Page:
Moustaches flourished throughout the Victorian era. Often, moustache wax was applied to the moustache to keep it nice and stiff, with every hair in place. And therein lay a problem that cropped up when steaming hot cups of tea or coffee were carried up to the mouth for sipping: the steam melted the wax and sent it right into the cup. Another problem soon became apparent. Sipping hot tea or coffee, moustaches also often became stained. Finally, Harvey Adams, an innovative Englishman, in 1860 came up with an unusual invention, “the moustache cup”. The latter had a ledge, called a moustache guard, across the cup. The ledge had one semicircular opening against the side of the cup. The pampered moustache then rested safe and dry on the guard while sipping a hot beverage through the opening. The new invention spread all over the European continent and soon, every famous potter was making the new cups. A multiplicity of moustache cups were made by famous manufactories such as Meissen, Royal Crown Derby, Imari, Royal Bayreuth, Limoges and others. Each potter created his own version of this masculine tableware and the news of that invention soon spread to America.”

Vintage Victorian Image Digital Download Tag Advertisement Card Scrapbook - Moustache Mustache Wax


Vintage boxing – Just for fun :)


Big Bear Air Fair 2013 – Saturday August 24, 2013

Big Bear City Airport proudly presents the Big Bear Airfair 2013 Celebrating 110 Years of Flight to be held Saturday August 24, 2013 from 9:00AM to 4:00PM.

http://www.bigbearcityairport.com/air-fair/

The morning skies will be filled wiith the sights and sounds of vintage Warbirds, antique aircraft, and many others. Now in the 16th year, the Big Bear Air Fair continues to be on of Big Bear’s most exciting family entertainment events.

This one-day show attracts and estimated 8,000 spectators from all over to see static displays, sky divers, and more. Also on hand enjoy lots of vendors, aviation vendors, community group exhibits, military displays, and more. There will be a lot of new and exciting aircraft for this year’s Air Fair.  The appearance of a pair of B-25s, P-47 Thunderbolt, F3F Wildcat, F6F Hellcat, F8F Bearcat, Mk XIV Spitfire and Zero are sure to be eye-catchers.  There will also be television and movie stars flying-in. The B-25, “Executive Suite”, was seen in the movie Catch-22 and other aviation and entertainment media. The PT-17 seen in the TV show JAG will be here as well the PT-17 and Val (movie conversion) from the movie Pearl Harbor.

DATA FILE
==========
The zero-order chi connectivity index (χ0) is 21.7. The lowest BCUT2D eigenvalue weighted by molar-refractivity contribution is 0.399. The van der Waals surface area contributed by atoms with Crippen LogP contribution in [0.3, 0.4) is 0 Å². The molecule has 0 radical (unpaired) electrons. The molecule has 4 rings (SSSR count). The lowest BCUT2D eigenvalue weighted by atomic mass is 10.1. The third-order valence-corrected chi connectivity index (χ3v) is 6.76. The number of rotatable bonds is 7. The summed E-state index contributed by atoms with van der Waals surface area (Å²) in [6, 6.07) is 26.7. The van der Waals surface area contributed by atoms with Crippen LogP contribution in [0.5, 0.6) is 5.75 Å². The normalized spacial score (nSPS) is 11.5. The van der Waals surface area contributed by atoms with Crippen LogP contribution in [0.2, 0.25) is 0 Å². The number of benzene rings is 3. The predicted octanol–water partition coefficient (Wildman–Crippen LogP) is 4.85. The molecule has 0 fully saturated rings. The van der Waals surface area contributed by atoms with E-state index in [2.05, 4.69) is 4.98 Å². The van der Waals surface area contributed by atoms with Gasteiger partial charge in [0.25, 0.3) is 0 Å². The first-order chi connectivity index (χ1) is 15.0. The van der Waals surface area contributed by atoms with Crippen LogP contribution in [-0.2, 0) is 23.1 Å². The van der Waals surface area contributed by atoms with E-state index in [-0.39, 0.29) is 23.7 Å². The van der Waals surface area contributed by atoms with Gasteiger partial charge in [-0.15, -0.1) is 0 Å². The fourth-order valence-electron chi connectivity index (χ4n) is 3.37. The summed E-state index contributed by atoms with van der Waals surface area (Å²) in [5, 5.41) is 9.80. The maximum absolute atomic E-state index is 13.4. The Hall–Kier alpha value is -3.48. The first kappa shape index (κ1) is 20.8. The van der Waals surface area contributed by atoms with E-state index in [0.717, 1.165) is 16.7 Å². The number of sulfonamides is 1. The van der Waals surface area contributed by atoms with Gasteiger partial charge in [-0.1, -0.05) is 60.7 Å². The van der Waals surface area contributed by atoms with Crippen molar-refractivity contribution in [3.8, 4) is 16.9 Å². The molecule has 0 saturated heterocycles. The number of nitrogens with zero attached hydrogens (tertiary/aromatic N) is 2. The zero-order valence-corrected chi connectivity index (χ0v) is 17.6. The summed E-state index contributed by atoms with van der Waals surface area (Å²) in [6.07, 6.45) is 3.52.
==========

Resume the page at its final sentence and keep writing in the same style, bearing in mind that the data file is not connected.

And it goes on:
Classic cars will be displayed next vintage aircraft. A variety of vendors will have aviation regalia and representatives from community organizations will be present.  There is food for any and all tastes along with tasty treats.  For those of all ages there will be a full motion simulator, face paint along with spray and glitter tattoos and a balloon artist.  Rides will be available in vintage aircraft and a helicopter.

Arrive early at 7:00AM for the Kiwanas pancake breakfast to start your day right. Fly-ins of all types are welcome.

501 Valley Blvd, Big Bear City, California 92314
Admission is $2.00 for all except those in strollers.

 


Vintage 101: Who are these girls called…”flappers”?

Flappers were a “new breed” of young Western women in the 1920s who wore short skirts, bobbed their hair, listened to jazz, and flaunted their disdain for what was then considered acceptable behavior. Flappers were seen as brash for wearing excessive makeup, drinking, treating sex in a casual manner, smoking, driving automobiles, and otherwise flouting social and sexual norms.[1] Flappers had their origins in the liberal period of the Roaring Twenties, the social, political turbulence and increased transatlantic cultural exchange that followed the end of World War I, as well as the export of American jazz culture to Europe.

http://en.wikipedia.org/wiki/Flapper

OH MY!

The slang word flapper, describing a young woman, is sometimes supposed to refer to a young bird flapping its wings while learning to fly. However, it may derive from an earlier use in northern England to mean teenage girl, referring to one whose hair is not yet put up and whose plaited pigtail flapped on her back;[2] or from an older word meaning prostitute.[3]